I was cleaning out my filing cabinet the other day
or, rather, I was thinking about cleaning it out and remembered I had a press kit from the concert the Armenian Prelacy organized for Alan Hovhaness in honor of his 80th birthday. I was studying with him at the time and brashly asked him if I could tag along. I don’t know why, but he said yes. It was 1991 and the concert was at Carnegie Hall – I had never been to New York. This was over 20 years ago and my memory of the trip is a bit fuzzy – although the press kit has jarred some memories loose – so I’ll try to tell you a few things i do remember.
A Symphony had been commissioned
for the concert by the Armenian Apostolic Church of America. I was able to see the piece – bits at a time – while he was composing, talk to him about it, and then see it performed. I have a discarded page of a sketch from this piece in the pic gallery below.
I remember meeting Karel Husa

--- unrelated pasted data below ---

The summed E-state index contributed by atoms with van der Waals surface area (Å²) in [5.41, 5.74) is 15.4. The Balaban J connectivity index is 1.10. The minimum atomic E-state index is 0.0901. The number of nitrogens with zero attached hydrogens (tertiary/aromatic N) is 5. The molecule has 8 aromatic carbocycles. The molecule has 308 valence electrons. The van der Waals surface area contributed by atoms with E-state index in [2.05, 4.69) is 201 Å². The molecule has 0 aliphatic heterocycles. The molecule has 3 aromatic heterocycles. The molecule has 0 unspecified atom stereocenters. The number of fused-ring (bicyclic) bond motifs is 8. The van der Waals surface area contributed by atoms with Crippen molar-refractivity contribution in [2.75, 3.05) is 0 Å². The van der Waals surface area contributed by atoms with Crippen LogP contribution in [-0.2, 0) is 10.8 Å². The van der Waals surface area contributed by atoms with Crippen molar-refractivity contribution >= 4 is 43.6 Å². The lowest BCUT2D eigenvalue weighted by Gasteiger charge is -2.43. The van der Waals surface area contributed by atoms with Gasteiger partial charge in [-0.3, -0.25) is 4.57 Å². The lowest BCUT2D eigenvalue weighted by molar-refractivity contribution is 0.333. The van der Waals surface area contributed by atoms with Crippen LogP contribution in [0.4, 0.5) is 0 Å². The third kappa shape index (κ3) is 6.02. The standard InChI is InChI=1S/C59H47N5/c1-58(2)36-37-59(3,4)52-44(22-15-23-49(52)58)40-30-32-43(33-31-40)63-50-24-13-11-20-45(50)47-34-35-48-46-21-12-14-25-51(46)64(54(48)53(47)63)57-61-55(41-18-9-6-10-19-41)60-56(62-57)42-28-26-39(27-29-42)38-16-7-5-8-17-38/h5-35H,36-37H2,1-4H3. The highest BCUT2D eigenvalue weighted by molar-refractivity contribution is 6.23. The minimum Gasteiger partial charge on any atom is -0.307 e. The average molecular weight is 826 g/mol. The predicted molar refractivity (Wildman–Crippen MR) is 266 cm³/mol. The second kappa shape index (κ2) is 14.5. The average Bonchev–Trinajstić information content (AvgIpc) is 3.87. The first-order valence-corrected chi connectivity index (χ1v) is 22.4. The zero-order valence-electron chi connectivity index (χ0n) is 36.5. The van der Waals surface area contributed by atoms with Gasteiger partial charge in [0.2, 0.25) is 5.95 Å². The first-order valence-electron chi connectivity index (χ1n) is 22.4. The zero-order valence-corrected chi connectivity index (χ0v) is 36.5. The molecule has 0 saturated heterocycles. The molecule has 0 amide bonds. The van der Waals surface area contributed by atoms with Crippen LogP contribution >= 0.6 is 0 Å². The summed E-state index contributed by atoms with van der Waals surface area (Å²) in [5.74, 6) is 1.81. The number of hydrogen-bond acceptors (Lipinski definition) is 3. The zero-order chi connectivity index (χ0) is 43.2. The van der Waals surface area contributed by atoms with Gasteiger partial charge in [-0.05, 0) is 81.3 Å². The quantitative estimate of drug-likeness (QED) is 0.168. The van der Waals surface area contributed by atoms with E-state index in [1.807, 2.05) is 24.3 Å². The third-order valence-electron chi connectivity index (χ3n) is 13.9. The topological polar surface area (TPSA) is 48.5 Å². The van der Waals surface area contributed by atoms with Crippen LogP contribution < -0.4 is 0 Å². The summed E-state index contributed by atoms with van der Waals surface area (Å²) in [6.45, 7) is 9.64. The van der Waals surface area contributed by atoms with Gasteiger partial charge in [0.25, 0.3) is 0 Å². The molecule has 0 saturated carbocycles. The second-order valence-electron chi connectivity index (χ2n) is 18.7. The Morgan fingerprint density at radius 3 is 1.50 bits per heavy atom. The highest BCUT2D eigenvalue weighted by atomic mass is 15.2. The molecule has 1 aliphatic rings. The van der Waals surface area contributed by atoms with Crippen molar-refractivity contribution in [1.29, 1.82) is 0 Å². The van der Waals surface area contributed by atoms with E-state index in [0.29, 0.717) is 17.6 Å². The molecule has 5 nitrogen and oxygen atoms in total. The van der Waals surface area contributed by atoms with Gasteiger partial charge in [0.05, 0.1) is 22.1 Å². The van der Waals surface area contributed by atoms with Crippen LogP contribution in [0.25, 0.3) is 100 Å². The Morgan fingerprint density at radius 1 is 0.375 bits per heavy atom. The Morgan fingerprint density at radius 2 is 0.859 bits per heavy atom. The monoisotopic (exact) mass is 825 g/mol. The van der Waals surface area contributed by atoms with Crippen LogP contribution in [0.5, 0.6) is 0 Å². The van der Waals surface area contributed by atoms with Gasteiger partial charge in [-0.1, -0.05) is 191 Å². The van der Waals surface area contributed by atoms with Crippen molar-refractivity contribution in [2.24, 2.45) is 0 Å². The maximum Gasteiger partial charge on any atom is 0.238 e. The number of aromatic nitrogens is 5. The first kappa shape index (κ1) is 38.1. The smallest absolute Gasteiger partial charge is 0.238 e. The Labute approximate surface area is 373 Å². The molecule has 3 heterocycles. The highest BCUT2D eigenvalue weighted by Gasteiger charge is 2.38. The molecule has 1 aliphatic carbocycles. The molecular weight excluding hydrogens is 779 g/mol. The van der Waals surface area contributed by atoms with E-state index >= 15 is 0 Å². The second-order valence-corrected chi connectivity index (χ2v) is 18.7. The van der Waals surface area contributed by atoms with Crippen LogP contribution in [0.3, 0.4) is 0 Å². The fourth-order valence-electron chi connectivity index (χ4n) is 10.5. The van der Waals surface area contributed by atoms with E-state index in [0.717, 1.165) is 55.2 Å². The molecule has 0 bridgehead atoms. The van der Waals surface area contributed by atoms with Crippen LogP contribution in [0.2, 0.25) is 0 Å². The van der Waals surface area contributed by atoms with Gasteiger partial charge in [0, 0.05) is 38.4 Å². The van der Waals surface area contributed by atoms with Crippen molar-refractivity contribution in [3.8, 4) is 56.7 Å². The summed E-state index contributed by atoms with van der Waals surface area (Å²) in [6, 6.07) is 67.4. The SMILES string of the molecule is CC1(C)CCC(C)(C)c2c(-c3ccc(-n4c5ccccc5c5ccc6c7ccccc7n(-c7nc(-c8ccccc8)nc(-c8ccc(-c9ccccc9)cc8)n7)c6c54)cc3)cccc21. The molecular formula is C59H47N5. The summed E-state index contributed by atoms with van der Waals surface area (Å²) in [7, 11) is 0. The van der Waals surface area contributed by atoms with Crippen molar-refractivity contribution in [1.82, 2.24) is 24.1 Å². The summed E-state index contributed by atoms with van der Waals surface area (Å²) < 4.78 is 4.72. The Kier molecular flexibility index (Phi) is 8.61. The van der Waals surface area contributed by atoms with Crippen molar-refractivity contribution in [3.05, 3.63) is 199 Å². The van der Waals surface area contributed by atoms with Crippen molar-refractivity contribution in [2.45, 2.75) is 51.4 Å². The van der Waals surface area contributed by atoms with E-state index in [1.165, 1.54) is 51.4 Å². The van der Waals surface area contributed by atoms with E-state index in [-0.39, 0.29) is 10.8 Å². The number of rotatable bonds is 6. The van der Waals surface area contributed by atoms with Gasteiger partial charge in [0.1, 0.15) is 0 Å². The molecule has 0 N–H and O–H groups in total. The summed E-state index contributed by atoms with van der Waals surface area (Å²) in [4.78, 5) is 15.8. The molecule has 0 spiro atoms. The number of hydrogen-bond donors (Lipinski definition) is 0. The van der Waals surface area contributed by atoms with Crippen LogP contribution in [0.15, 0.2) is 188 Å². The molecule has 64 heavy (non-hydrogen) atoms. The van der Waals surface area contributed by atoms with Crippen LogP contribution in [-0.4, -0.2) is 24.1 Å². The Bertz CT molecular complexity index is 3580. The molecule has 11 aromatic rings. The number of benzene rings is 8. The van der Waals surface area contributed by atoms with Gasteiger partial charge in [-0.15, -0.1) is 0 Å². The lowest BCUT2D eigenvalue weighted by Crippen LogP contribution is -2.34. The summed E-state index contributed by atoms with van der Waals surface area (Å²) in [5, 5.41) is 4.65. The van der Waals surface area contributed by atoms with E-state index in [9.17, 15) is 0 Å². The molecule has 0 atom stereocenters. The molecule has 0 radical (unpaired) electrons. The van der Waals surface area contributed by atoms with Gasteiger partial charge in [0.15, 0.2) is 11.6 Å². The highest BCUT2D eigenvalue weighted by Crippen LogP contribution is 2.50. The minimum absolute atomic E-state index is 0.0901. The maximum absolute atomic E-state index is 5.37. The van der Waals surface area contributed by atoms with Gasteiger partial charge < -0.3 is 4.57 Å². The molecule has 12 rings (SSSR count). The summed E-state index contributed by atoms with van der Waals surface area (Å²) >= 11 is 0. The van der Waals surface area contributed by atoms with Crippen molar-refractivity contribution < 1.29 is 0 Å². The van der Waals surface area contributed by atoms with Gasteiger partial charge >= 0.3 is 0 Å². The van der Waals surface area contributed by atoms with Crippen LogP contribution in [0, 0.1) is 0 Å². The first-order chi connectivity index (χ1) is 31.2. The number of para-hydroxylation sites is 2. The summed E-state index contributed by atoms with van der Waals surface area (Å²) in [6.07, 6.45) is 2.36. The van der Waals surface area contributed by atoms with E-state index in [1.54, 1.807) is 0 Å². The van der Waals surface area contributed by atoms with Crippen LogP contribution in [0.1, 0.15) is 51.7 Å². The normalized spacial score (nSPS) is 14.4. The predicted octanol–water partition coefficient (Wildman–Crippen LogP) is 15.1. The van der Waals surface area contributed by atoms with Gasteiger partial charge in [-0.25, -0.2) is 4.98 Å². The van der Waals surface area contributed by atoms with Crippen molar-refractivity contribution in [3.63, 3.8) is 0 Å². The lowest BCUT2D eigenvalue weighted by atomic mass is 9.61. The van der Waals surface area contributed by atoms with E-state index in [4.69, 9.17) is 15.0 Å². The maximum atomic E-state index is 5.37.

and thinking he was a very dynamic personality. Luckily – and quite by accident – I had been studying one of his scores, I think it was Two Sonnets by Michelangelo, so I had something to ramble about.
I got to go to all the rehearsals
at the rehearsal hall downtown and at Carnegie. Walking around the floor in Carnegie listening to orchestra rehearse was a pretty amazing. When they were rehearsing – I think it was Armenian Rhapsody No. 1, – there was a question on a particular passage and a bit of discussion about how it should be played. Alan wasn’t there and I don’t remember if they called him at the hotel or exactly what, but after a few minutes someone spoke up and and said “Hovhaness would like us to follow our intuition.” This was so typical of Alan – it is the most important thing he ever taught me.
from Alan that always makes me smile. I had shared with him that, when I was growing up, my father was in the Air Force and for a few years we were stationed in Adana, Turkey. Alan, for some reason, felt this was a connection between us – contrary to, and despite, the well known tensions between Armenia and Turkey. But he always got it mixed up – thinking I had been born there and/or had some Turkish blood. Hinako, his wife, kept trying to set the story straight by reminding him that I was “too white to be near eastern.”